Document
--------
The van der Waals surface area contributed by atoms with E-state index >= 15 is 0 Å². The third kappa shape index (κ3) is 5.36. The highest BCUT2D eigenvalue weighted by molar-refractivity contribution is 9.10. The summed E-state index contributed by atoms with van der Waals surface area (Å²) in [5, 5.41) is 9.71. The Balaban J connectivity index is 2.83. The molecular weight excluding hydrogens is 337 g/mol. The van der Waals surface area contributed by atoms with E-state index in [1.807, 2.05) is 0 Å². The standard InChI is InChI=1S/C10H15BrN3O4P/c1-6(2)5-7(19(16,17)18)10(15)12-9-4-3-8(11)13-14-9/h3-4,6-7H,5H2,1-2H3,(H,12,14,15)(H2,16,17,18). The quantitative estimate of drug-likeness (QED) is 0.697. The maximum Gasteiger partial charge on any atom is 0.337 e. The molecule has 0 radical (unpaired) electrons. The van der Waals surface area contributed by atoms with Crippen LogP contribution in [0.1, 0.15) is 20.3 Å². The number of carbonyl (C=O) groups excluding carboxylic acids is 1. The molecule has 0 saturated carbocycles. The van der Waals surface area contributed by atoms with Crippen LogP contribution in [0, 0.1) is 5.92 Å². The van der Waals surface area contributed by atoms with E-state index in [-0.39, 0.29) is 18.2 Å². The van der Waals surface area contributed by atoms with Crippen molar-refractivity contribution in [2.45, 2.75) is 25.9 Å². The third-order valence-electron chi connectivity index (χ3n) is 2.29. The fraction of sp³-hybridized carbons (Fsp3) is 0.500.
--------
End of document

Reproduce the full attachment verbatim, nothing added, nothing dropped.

The van der Waals surface area contributed by atoms with E-state index >= 15 is 0 Å². The third kappa shape index (κ3) is 5.36. The highest BCUT2D eigenvalue weighted by molar-refractivity contribution is 9.10. The summed E-state index contributed by atoms with van der Waals surface area (Å²) in [5, 5.41) is 9.71. The Balaban J connectivity index is 2.83. The molecular weight excluding hydrogens is 337 g/mol. The van der Waals surface area contributed by atoms with E-state index in [1.807, 2.05) is 0 Å². The standard InChI is InChI=1S/C10H15BrN3O4P/c1-6(2)5-7(19(16,17)18)10(15)12-9-4-3-8(11)13-14-9/h3-4,6-7H,5H2,1-2H3,(H,12,14,15)(H2,16,17,18). The quantitative estimate of drug-likeness (QED) is 0.697. The maximum Gasteiger partial charge on any atom is 0.337 e. The molecule has 0 radical (unpaired) electrons. The van der Waals surface area contributed by atoms with Crippen LogP contribution in [0.1, 0.15) is 20.3 Å². The number of carbonyl (C=O) groups excluding carboxylic acids is 1. The molecule has 0 saturated carbocycles. The van der Waals surface area contributed by atoms with Crippen LogP contribution in [0, 0.1) is 5.92 Å². The van der Waals surface area contributed by atoms with E-state index in [-0.39, 0.29) is 18.2 Å². The van der Waals surface area contributed by atoms with Crippen molar-refractivity contribution in [2.45, 2.75) is 25.9 Å². The third-order valence-electron chi connectivity index (χ3n) is 2.29. The fraction of sp³-hybridized carbons (Fsp3) is 0.500.